Politics, Business & Culture in the Americas

New Guatemalan Law Would Spur Local Community Radio Development

Reading Time: 3 minutes

On a smoggy Thursday afternoon in late January, Mark Camp, director for U.S.-based Cultural Survival Project, drives a big red truck with Massachusetts plates through Guatemala City traffic toward Congress. Camp—who looks more like an insurance salesman with a ponytail of gray hair, suit and polka dot red tie—has organized volunteers from community radio stations to flood the legislature’s halls on this big day for Guatemala’s community radio movement. Some have traveled almost two days by bus to make it in time. 

“This is a historic occasion—years of trying and frustration have never brought us this far before,” said Camp nervously waiting outside the steps of Congress. “We think we have a real opportunity this year to get a law passed that will recognize the right of communities to have their own radio station.”

For the first time in 12 years of attempts to pass a law to legalize and to grant frequencies to community radio stations, the National Movement of Radio Stations—represented by these cell phone-wielding radio volunteers ready to broadcast live in a Mayan language—have scored a win. The bill, called “The Law of the Community Radio Number 4087,” has received support from the President of Congress’ Pueblas Indigenas Committee and is now being sent back to the General Assembly. If passed, the bill would guarantee the use of at least one FM frequency for community radio in each of Guatemala’s 333 municipalities. Multiple towns could use the same frequency because of their limited broadcast range and one-third of all FM frequencies would be added to a new reserve as they become available.

For almost 60 years, community radio in Guatemala has existed without legal backing; close to 2,000 radio stations now exist without a license. Many are religious and about 10 percent are community-backed stations run by volunteers. The radio towers, such as the one on air since 2003 in Sumpango, Sacatepéquez, often sprout out of people’s homes to transmit to a mostly indigenous population with a strong oral tradition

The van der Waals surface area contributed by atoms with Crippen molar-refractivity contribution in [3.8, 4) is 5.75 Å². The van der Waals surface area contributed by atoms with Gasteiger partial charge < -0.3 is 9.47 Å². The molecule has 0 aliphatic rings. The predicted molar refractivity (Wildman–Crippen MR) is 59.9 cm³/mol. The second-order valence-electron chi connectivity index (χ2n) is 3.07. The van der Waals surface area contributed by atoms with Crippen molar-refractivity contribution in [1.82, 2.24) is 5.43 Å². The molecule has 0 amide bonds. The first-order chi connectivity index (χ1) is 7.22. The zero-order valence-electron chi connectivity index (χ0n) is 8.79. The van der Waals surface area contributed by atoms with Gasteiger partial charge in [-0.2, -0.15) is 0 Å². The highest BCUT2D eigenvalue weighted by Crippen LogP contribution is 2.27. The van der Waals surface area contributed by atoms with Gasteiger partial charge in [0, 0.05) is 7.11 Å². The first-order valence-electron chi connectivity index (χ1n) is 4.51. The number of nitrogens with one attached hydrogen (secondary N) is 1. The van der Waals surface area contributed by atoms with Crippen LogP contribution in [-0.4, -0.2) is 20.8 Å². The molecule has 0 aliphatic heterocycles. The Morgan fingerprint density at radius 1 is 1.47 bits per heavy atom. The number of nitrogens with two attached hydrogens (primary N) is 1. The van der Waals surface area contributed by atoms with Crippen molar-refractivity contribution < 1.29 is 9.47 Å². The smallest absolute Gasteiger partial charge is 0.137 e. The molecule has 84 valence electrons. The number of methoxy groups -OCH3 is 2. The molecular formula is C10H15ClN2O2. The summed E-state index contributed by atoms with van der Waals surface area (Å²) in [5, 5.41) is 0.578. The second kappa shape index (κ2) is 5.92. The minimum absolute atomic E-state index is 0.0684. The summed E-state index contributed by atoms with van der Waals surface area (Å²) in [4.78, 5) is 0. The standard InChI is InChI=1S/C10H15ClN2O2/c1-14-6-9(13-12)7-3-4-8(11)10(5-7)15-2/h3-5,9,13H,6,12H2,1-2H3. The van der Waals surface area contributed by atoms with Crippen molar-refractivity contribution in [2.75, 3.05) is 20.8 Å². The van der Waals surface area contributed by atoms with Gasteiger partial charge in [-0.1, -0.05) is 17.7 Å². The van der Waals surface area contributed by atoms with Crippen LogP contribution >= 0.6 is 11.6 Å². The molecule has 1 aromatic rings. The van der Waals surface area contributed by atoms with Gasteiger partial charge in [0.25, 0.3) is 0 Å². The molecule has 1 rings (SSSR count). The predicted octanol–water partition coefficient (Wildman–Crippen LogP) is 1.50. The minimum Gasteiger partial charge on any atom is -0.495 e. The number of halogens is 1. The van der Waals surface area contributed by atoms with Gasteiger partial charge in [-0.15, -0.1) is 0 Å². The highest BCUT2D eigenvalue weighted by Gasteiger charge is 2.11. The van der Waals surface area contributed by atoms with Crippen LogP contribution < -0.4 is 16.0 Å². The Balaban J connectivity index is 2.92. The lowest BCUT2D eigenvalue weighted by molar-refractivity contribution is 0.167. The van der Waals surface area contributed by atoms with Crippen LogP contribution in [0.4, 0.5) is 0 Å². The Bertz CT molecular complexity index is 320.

Volunteers of the National Movement of Radio Stations gathered to demonstrate in January 2010.
Photo courtesy of Kara Andrade.

“Community radio is a development tool for our people,” said Anselmo Xunic of Radio Ixchel of Sumpango. “Our experience with radio means we spread our culture, traditions and use that space to keep ourselves informed of what happens locally, nationally and internationally.” 

The role of community radio for development in rural countries like Guatemala with high illiteracy rates is multifold, writes Bruce Girard in The One to Watch – Radio, New ICTs and Interactivity because it involves communities and individuals in an interactive social communication process. One of the reasons there are so many community radio stations in Guatemala can be explained in part by the fact that most television programming in Latin America is produced locally or nationally. With only 30 percent of television programming coming from the region, indigenous languages are generally absent from the region’s television screens. But in Guatemala the majority of community radio stations regularly offer programs in a local language. 

For the National Movement of Radio Stations—representing 20 of the 22 departments and 168 radio stations—a precedent is being set in the way that people are lobbying members of Congress as one unit.

But Federico Balderramos Vallerades, Secretary of the Guatemala Chamber of Broadcasting, says the stations are doing this behind his organization’s back. “The problem isn’t the existence of these stations, it’s the illegal use of the space. They are creating competition, but they are also blocking legal stations’ frequencies, it’s a finite space and not everyone can have their own station because they want one.” He agrees with the general sentiment that these spaces should be opened up and frequencies set out for the use of community projects for temporary periods of time. But who’s going to guarantee that these spaces won’t be used for inciting political action against the leaders of a community or for making a profit? 

Prospects may look better than ever for legal recognition of community radio stations, but Camp doesn’t kid himself about the road ahead. “If our journey started from New York, maybe we’re in western Pennsylvania.” 

Kara Andrade is a contributing blogger to AmericasQuarterly.org. She is a Central American-based freelance journalist who has worked as a multimedia producer and photojournalist for Agence France-Presse, Associated Press, San Jose Mercury News, and Oakland Tribune, among other publications.


Kara Andrade is an Ashoka fellow working in Central America. She is co-founder of HablaCentro LLC and NFP which develops curriculum to help people in Latin America become more digitally literate and civically engaged; conducts trainings in the use of digital tools to create more informed citizens; and connects collaborators to opportunities for economic sustainability. She has worked as a multimedia producer and photojournalist for various publications, including The New York Times and Christian Science Monitor.


Tags: Community radio, Guatemala
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